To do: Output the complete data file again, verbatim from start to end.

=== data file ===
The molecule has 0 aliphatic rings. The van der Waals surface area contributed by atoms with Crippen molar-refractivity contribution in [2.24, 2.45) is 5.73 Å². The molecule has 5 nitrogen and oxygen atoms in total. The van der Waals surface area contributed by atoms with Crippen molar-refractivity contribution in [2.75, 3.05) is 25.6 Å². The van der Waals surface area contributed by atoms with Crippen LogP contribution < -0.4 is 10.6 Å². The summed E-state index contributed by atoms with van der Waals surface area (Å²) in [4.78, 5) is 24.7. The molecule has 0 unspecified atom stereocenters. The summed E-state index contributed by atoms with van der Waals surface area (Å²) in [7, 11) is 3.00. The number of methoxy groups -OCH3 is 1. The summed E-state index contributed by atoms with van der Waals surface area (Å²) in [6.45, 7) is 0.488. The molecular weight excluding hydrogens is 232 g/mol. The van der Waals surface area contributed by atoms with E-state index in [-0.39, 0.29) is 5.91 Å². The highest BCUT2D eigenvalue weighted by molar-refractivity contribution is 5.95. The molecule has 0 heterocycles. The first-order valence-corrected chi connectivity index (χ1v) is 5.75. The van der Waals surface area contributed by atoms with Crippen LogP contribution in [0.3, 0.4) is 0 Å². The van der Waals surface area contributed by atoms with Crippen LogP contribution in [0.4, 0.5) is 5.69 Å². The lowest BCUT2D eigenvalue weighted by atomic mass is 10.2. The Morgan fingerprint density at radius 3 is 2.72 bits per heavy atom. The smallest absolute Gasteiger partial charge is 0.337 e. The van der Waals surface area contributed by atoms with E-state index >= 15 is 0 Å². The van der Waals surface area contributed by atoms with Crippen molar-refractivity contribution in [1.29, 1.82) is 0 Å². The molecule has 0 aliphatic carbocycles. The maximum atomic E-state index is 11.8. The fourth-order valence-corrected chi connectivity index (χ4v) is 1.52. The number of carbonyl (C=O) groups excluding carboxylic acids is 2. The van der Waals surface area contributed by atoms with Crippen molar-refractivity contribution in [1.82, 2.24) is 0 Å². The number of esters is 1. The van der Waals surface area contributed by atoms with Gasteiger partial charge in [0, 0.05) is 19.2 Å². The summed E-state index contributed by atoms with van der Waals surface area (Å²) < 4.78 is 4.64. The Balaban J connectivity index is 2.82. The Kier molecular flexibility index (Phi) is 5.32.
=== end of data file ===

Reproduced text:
The molecule has 0 aliphatic rings. The van der Waals surface area contributed by atoms with Crippen molar-refractivity contribution in [2.24, 2.45) is 5.73 Å². The molecule has 5 nitrogen and oxygen atoms in total. The van der Waals surface area contributed by atoms with Crippen molar-refractivity contribution in [2.75, 3.05) is 25.6 Å². The van der Waals surface area contributed by atoms with Crippen LogP contribution < -0.4 is 10.6 Å². The summed E-state index contributed by atoms with van der Waals surface area (Å²) in [4.78, 5) is 24.7. The molecule has 0 unspecified atom stereocenters. The summed E-state index contributed by atoms with van der Waals surface area (Å²) in [7, 11) is 3.00. The number of methoxy groups -OCH3 is 1. The summed E-state index contributed by atoms with van der Waals surface area (Å²) in [6.45, 7) is 0.488. The molecular weight excluding hydrogens is 232 g/mol. The van der Waals surface area contributed by atoms with E-state index in [-0.39, 0.29) is 5.91 Å². The highest BCUT2D eigenvalue weighted by molar-refractivity contribution is 5.95. The molecule has 0 heterocycles. The first-order valence-corrected chi connectivity index (χ1v) is 5.75. The van der Waals surface area contributed by atoms with Crippen LogP contribution in [0.3, 0.4) is 0 Å². The van der Waals surface area contributed by atoms with Crippen LogP contribution in [0.4, 0.5) is 5.69 Å². The lowest BCUT2D eigenvalue weighted by atomic mass is 10.2. The Morgan fingerprint density at radius 3 is 2.72 bits per heavy atom. The smallest absolute Gasteiger partial charge is 0.337 e. The van der Waals surface area contributed by atoms with E-state index >= 15 is 0 Å². The van der Waals surface area contributed by atoms with Crippen molar-refractivity contribution in [1.29, 1.82) is 0 Å². The molecule has 0 aliphatic carbocycles. The maximum atomic E-state index is 11.8. The fourth-order valence-corrected chi connectivity index (χ4v) is 1.52. The number of carbonyl (C=O) groups excluding carboxylic acids is 2. The van der Waals surface area contributed by atoms with Crippen molar-refractivity contribution in [1.82, 2.24) is 0 Å². The number of esters is 1. The van der Waals surface area contributed by atoms with Gasteiger partial charge in [0, 0.05) is 19.2 Å². The summed E-state index contributed by atoms with van der Waals surface area (Å²) < 4.78 is 4.64. The Balaban J connectivity index is 2.82. The Kier molecular flexibility index (Phi) is 5.32.